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NASA ISS Expedition 13 Press Kit

NASA ISS Expedition 13 Press Kit

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Published by Orion2015
NASA ISS Expedition 13 Press Kit. Published by NASA in 2006.
NASA ISS Expedition 13 Press Kit. Published by NASA in 2006.

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Categories:Types, Research, Science
Published by: Orion2015 on Aug 22, 2009
Copyright:Attribution Non-commercial


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Principal Investigator and Payload Developer: Susan Runco, NASA Johnson Space Center,

Co-Principal Investigator: Kim Willis, ESCG, NASA Johnson Space Center, Houston


By allowing photographs to be taken from
space, the Crew Earth Observations (CEO)
experiment provides people on Earth with
image data needed to better understand
our planet. The photographs—taken by
crewmembers using handheld cameras—
record observable Earth surface changes
over a period of time, as well as more
fleeting events such as storms, floods, fires
and volcanic eruptions.

Orbiting 220 miles or more above the Earth,
the International Space Station offers an
ideal vantage point for crewmembers to
continue observational efforts that began in
the early 1960s when space crews first
photographed the Earth. This experiment
on the space station began during
Expedition 1, STS-97 (ISS Assembly Flight
4A), and is planned to continue throughout
the life of the space station.


This experiment has flown on every crewed
NASA space mission beginning with Gemini
in 1961. Since that time, astronauts have
photographed the Earth, observing the
world’s geography and documenting events
such as hurricanes and other natural
phenomena. This database of astronaut-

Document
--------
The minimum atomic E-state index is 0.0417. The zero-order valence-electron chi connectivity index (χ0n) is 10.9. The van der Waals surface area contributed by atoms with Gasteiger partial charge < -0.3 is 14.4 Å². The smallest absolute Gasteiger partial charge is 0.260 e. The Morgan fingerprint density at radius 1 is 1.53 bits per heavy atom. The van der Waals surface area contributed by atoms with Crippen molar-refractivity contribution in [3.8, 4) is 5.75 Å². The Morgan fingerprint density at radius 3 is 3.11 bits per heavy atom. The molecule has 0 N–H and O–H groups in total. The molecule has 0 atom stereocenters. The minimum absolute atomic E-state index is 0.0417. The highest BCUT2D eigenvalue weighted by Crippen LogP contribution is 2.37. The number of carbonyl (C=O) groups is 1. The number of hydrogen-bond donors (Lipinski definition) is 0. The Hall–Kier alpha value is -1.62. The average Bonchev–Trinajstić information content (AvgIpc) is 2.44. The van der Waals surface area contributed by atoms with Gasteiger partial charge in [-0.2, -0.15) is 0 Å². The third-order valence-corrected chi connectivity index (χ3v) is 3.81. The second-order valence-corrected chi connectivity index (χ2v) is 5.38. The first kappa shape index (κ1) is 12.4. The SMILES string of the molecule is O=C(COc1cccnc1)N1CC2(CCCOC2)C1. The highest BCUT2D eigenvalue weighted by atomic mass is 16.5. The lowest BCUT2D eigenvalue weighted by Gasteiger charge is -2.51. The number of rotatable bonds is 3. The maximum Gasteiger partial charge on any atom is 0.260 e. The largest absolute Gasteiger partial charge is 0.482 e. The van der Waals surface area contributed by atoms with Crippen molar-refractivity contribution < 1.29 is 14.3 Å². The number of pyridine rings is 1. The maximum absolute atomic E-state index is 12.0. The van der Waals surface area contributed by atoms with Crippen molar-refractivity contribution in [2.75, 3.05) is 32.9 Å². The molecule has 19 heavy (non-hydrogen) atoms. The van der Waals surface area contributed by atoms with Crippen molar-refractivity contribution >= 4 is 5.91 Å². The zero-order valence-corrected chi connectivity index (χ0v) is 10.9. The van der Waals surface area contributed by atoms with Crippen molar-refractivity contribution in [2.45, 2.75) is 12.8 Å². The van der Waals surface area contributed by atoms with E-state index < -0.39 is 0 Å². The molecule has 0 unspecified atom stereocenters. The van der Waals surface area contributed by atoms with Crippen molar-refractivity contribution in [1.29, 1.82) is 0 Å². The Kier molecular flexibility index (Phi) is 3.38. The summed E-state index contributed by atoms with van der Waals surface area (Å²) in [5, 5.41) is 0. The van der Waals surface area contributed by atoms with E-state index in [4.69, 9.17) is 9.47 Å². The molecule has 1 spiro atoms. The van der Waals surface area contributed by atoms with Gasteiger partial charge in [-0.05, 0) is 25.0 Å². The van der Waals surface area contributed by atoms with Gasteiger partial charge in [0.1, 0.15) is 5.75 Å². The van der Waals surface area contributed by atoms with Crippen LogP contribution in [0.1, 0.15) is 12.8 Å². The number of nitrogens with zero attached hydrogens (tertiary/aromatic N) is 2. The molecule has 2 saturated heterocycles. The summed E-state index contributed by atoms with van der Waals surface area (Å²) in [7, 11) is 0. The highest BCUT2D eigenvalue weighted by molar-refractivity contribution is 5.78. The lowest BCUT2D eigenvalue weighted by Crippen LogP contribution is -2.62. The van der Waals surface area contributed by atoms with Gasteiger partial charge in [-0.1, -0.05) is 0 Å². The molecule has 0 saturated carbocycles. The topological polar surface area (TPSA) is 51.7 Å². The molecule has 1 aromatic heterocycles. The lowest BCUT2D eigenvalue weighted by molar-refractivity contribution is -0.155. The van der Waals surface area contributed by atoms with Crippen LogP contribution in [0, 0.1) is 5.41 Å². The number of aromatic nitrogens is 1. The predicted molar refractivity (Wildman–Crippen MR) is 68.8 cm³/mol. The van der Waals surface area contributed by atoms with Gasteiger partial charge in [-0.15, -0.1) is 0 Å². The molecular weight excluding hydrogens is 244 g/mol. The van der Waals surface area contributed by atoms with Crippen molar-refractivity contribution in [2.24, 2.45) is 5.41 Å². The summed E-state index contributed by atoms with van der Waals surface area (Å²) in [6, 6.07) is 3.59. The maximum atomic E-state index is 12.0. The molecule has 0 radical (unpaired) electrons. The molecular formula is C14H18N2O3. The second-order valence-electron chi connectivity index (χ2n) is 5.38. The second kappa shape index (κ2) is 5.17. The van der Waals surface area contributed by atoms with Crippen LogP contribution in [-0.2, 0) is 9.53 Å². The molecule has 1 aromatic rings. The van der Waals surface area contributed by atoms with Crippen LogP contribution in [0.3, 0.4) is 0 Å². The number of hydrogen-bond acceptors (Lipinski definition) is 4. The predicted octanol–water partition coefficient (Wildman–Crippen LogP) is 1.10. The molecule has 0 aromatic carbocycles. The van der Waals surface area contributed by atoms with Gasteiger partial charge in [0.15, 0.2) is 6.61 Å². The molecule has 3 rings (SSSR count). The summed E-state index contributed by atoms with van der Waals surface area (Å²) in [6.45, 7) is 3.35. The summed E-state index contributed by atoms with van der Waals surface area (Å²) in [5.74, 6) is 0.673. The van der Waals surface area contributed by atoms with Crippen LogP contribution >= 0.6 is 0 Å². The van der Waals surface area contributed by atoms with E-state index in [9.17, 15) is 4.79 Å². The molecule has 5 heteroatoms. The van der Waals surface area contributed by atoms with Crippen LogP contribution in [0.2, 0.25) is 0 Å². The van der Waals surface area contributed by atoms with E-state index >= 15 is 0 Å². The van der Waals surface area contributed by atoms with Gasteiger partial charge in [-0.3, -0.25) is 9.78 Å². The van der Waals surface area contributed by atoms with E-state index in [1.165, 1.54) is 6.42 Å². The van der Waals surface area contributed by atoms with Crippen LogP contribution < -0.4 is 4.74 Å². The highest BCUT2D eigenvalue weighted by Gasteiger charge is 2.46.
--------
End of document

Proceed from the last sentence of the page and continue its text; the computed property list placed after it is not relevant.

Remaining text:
acquired Earth imagery is a national
treasure for both the science community
and general public. As a precursor to this
space station experiment, crews conducted

Earth observations on long-duration NASA-
Mir missions and gained experience that is
useful on board the International Space

Over the years, space crews also have
documented human impacts on Earth—city
growth, agricultural expansion and reservoir
construction. The CEO experiment aboard
the space station will build on that


Today, images of the world from 10, 20 or
30 years ago provide valuable insight into
Earth processes and the effects of human
developments. Photographic images taken
by space crews serve as both primary data
on the state of the Earth and as secondary
data to be combined with images from other
satellites in orbit. Worldwide more than five
million users log on to the Astronaut Earth
Photography database each year. Through
their photography of the Earth, space
station crewmembers will build on the time
series of imagery started 35 years ago—
ensuring this record of Earth remains
unbroken. These images also have
tremendous educational value. Educators
use the image database to help make
future generations of children “Earth-smart.”

For more information, visit the “Gateway to
Astronaut Photography” at:



Expedition 13 Press Kit

National Aeronautics and
Space Administration

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